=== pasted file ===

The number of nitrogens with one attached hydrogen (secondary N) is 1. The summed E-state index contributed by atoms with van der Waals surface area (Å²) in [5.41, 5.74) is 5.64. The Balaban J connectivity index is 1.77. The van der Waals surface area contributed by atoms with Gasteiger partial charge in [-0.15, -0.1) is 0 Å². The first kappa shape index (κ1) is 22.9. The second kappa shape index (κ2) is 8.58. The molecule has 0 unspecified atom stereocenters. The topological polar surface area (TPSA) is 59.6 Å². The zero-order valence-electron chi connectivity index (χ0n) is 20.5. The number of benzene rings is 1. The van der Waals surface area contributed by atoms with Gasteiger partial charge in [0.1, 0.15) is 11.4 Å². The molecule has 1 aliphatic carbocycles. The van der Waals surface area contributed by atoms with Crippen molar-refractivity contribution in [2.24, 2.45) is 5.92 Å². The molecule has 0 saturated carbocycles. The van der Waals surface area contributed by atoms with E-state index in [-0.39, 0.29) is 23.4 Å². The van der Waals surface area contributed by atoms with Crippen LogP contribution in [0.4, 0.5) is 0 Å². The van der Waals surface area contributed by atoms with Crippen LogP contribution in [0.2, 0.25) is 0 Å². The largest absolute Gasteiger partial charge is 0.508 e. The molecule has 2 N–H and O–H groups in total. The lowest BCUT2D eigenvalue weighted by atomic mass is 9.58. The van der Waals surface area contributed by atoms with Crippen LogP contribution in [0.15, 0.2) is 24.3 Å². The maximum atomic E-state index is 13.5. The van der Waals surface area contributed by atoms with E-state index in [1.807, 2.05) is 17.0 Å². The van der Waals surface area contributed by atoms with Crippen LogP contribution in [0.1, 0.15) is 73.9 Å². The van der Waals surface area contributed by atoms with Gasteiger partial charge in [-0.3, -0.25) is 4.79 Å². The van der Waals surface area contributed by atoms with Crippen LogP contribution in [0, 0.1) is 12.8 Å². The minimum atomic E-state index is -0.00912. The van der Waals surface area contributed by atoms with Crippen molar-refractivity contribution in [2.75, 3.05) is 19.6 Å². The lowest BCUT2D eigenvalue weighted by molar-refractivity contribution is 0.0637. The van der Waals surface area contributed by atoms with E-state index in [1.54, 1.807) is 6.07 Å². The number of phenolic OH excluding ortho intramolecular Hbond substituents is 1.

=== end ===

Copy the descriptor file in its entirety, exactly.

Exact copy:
The number of nitrogens with one attached hydrogen (secondary N) is 1. The summed E-state index contributed by atoms with van der Waals surface area (Å²) in [5.41, 5.74) is 5.64. The Balaban J connectivity index is 1.77. The van der Waals surface area contributed by atoms with Gasteiger partial charge in [-0.15, -0.1) is 0 Å². The first kappa shape index (κ1) is 22.9. The second kappa shape index (κ2) is 8.58. The molecule has 0 unspecified atom stereocenters. The topological polar surface area (TPSA) is 59.6 Å². The zero-order valence-electron chi connectivity index (χ0n) is 20.5. The number of benzene rings is 1. The van der Waals surface area contributed by atoms with Gasteiger partial charge in [0.1, 0.15) is 11.4 Å². The molecule has 1 aliphatic carbocycles. The van der Waals surface area contributed by atoms with Crippen molar-refractivity contribution in [2.24, 2.45) is 5.92 Å². The molecule has 0 saturated carbocycles. The van der Waals surface area contributed by atoms with E-state index in [-0.39, 0.29) is 23.4 Å². The van der Waals surface area contributed by atoms with Crippen LogP contribution in [0.4, 0.5) is 0 Å². The van der Waals surface area contributed by atoms with Crippen LogP contribution in [0.2, 0.25) is 0 Å². The largest absolute Gasteiger partial charge is 0.508 e. The molecule has 2 N–H and O–H groups in total. The lowest BCUT2D eigenvalue weighted by atomic mass is 9.58. The van der Waals surface area contributed by atoms with Crippen LogP contribution in [0.15, 0.2) is 24.3 Å². The maximum atomic E-state index is 13.5. The van der Waals surface area contributed by atoms with E-state index in [1.807, 2.05) is 17.0 Å². The van der Waals surface area contributed by atoms with Crippen LogP contribution in [0.1, 0.15) is 73.9 Å². The van der Waals surface area contributed by atoms with Gasteiger partial charge in [-0.3, -0.25) is 4.79 Å². The van der Waals surface area contributed by atoms with Crippen LogP contribution in [0, 0.1) is 12.8 Å². The minimum atomic E-state index is -0.00912. The van der Waals surface area contributed by atoms with Crippen molar-refractivity contribution in [2.75, 3.05) is 19.6 Å². The lowest BCUT2D eigenvalue weighted by molar-refractivity contribution is 0.0637. The van der Waals surface area contributed by atoms with E-state index in [1.54, 1.807) is 6.07 Å². The number of phenolic OH excluding ortho intramolecular Hbond substituents is 1.